Vivaga Thambiran
5 minute read
28 Apr 2020
10:09 am

Cops accused of unfairly detaining NGO workers for doing authorised construction work

Vivaga Thambiran

All staff members had permits to complete the construction work within two weeks so that the new building could be used as an emergency medical facility.

From left to right: Sherene Rambalee (administrator), Bob Bahadur (attorney), Eshu Seevnarayan (member of the board), Narendra Pattundeen (CEO), Roshan Lutchnan (CEO of Rapid Builders Contractors) and Vinay Nunthkumar (operations manager) at the new building project.

Described as a pack of ‘wild dogs’, a team of eThekwini Metro police officers pounced on the Aryan Benevolent Home (ABH) headquarters in Arena Park, Chatsworth, and arrested the CEO, Naren Pattundeen, and a building contractor for contravention of the Disaster Management Act (DMA).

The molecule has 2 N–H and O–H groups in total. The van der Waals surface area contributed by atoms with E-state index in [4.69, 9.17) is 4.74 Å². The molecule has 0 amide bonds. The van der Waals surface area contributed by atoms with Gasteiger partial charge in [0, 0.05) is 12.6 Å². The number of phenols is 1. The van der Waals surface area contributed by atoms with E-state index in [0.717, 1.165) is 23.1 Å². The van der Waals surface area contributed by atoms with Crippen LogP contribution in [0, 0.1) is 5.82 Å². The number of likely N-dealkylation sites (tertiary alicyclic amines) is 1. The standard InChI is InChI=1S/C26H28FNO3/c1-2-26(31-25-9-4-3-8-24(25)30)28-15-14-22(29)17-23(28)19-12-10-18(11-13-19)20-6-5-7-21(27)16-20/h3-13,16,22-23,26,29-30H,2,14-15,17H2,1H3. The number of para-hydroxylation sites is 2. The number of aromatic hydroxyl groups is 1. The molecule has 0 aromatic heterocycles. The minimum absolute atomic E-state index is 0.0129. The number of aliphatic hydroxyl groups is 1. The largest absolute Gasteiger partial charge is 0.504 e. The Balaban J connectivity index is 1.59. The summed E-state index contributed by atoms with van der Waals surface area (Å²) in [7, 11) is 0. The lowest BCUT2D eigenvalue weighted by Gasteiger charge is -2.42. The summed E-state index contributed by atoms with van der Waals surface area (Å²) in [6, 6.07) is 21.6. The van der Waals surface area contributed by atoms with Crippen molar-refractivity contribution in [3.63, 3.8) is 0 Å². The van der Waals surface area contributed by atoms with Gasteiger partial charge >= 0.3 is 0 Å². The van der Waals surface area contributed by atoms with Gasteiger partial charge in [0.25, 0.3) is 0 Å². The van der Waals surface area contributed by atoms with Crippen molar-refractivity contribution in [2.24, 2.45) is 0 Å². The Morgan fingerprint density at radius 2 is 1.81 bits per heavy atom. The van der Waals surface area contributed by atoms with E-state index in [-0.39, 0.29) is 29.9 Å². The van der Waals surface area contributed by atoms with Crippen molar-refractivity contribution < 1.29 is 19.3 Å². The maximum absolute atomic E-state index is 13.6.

The Metro police officers, some in plainclothes and armed, allegedly abused, reprimanded and rebuked Pattundeen, without giving him a chance to explain, before escorting him and building contractor, Roshan Lutchman, to the Chatsworth police station where they were both detained and charged, reports Rising Sun Chatsworth.

They are alleged to have been continuing with construction work of emergency isolation wards at the ABH premises on April 20, 2020, during the lockdown. About 40 labourers were also packed into four police vans and taken to the police station, where they were allegedly detained in close proximity to each other and allegedly harassed before being released.

Pattundeen, a diabetic, who must take medication at regular intervals, was apparently held in a small cell for most of the day before staff at the ABH took him some food.